Philosophical Portraiture: Courage and Nobility

About a month ago, Aleksandra completed a philosophical portrait of a woman who is seeking to live the life of a modern mystic (below). In her work on philosophical portraiture, the claim Aleksandra wants to make is that she is not rendering the subject in a too literal form of mimesis as if the photograph of the subject were simply being reproduced in the form of a portrait. To do that would be to assume that the living subject has already, as it were, been transformed or is already finished. Rather, her claim is that philosophical portraiture is a spiritual exercise–both in its activity and in its production–in drawing out what is potentially good and beautiful in the subject but has yet to be fully realized. Specifically, which virtues have yet to be brought out, and how would it be possible–indeed, how best–to do so?


In the original photos, the subject on the viewer’s left showed a touch of timidity while the subject on the viewer’s right was slightly discomposed, flinchingly discomposed. What had to be revealed or realized, therefore, was courage in the face of hardness and hardiness (left) as well as a noble composure in view of her own death (right). I suppose there lies, in the background to this particular work, one of Aleksandra’s larger themes: what, in the present time, does it mean to age well and to live and die nobly?

The good life and sustaining life: Early reflections on my fall course at Kaos Pilots

With special reference to the neighborhood dugnad


The subject of my fall course at Kaos Pilots is the connection between the good life and sustaining (or bare) life. Logically and chronologically, the question of the good life must come before that of sustaining life. It is not the case, I shall be arguing, that human beings first seek to secure their basic needs in whatever way this is possible, and then build up an account of their reason for living. Nor is perdurance identical with flourishing. Quite the contrary, human beings must begin with some kind of a conception of the good or of the good life and then seek to secure the goods required for their survival in the light of this conception. Of particular relevance to our time is the ‘thematization’ or ‘making explicit’ of this question:  in what way do I have most reason to live and, by implication, what sort of economic models would be not only consonant with but also an enhancement of this way? I doubt that this question would have so easily fascinated so many in other ages. In the modern age, the question spellbinds us.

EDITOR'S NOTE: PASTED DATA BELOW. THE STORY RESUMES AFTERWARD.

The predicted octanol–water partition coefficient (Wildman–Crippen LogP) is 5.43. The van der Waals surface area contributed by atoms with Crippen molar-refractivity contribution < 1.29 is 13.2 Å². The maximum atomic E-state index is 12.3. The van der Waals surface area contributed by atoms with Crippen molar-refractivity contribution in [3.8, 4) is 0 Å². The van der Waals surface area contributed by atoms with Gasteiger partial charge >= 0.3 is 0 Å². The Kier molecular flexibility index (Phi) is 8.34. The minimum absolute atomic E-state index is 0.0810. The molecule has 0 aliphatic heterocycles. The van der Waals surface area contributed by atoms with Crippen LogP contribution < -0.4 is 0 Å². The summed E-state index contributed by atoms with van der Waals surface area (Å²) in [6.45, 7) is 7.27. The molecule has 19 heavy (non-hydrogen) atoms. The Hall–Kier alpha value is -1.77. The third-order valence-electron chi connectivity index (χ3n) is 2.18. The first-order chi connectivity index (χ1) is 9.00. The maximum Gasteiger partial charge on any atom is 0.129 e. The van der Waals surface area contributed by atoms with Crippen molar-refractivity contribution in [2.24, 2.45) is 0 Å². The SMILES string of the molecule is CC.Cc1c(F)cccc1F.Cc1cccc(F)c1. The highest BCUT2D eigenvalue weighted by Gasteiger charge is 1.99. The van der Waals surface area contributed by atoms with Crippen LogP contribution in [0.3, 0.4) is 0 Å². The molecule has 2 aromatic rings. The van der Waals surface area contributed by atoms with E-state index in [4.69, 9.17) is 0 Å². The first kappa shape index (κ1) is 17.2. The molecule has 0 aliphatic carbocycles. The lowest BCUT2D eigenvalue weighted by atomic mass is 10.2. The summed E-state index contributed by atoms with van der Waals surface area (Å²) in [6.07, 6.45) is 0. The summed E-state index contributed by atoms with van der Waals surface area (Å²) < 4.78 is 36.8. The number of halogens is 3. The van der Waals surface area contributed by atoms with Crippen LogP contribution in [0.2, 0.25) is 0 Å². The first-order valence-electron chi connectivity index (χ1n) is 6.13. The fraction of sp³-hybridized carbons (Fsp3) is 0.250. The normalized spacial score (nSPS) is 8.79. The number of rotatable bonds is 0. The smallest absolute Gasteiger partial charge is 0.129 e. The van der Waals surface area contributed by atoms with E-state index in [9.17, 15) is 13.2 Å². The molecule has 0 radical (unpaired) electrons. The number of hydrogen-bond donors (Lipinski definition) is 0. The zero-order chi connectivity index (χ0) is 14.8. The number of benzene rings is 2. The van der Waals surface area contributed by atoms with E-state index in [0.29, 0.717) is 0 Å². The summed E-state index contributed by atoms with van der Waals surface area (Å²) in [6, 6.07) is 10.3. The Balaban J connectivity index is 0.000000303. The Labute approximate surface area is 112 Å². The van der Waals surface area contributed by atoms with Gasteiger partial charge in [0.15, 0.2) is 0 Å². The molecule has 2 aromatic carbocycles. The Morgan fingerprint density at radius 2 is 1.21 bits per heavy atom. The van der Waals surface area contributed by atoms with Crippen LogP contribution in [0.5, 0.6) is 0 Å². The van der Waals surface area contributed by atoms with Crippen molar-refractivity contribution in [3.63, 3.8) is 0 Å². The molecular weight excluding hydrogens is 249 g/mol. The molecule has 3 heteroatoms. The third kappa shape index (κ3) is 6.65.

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‘This place would fall apart without me…’

‘This place would fall apart without me.’ Is that so? ‘Yes, were it not for my efforts, it would have already collapsed.’ So it teeters on the brink–is that it? ‘Not so long as I keep intervening. It’s a question of constant vigilance.’ Oh? Then suppose you were to let it go for a day. ‘Just walk away?’ No, just step to the side. ‘And?’ And observe what goes on. ‘What are you getting at?’ Only the barest of things: its perdurance and your extinction.

The function of systems

In an earlier post, I wrote that something that is broken has lost its sense of wholeness. While this is true at a formal level (formal cause), it leaves out the clearer implication that this machine has ceased to function as we would like it to. Quite naturally, we think that broken things are broken when they stop performing their requisite functions, fulfilling their assigned tasks, or executing our commands perhaps in virtue of having lost their integrity. Here, we might speak of malfunctions as well as dysfunctions. We might also speak of something’s still performing, albeit less efficiently or effectively.

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Calling tool talk into question

On the assumption that the world is broken, one of the concepts that would come in handy (so to speak) would be that of the tool. The tool is an instrument for working on some bit of reality in order to improve it, repair it, or restore it. The tool is to be wielded in such a way that one can do greater work, get greater leverage on reality. Tools begin to come into prominence, it could be hypothesized, once it becomes self-evident that reality is mainly ‘here’ in order to be worked on and, in some stronger cases, bent to our wills. By saying this, I do not mean to imply that humans have not been using and availing ourselves of tools for as long as we have been around; we surely have. I mean instead that there is now greater talk of abstract tools (ideas as tools, concepts as tools, approaches as tools, models as tools, etc.) than ever before. And this new phenomenon has to be accounted for.

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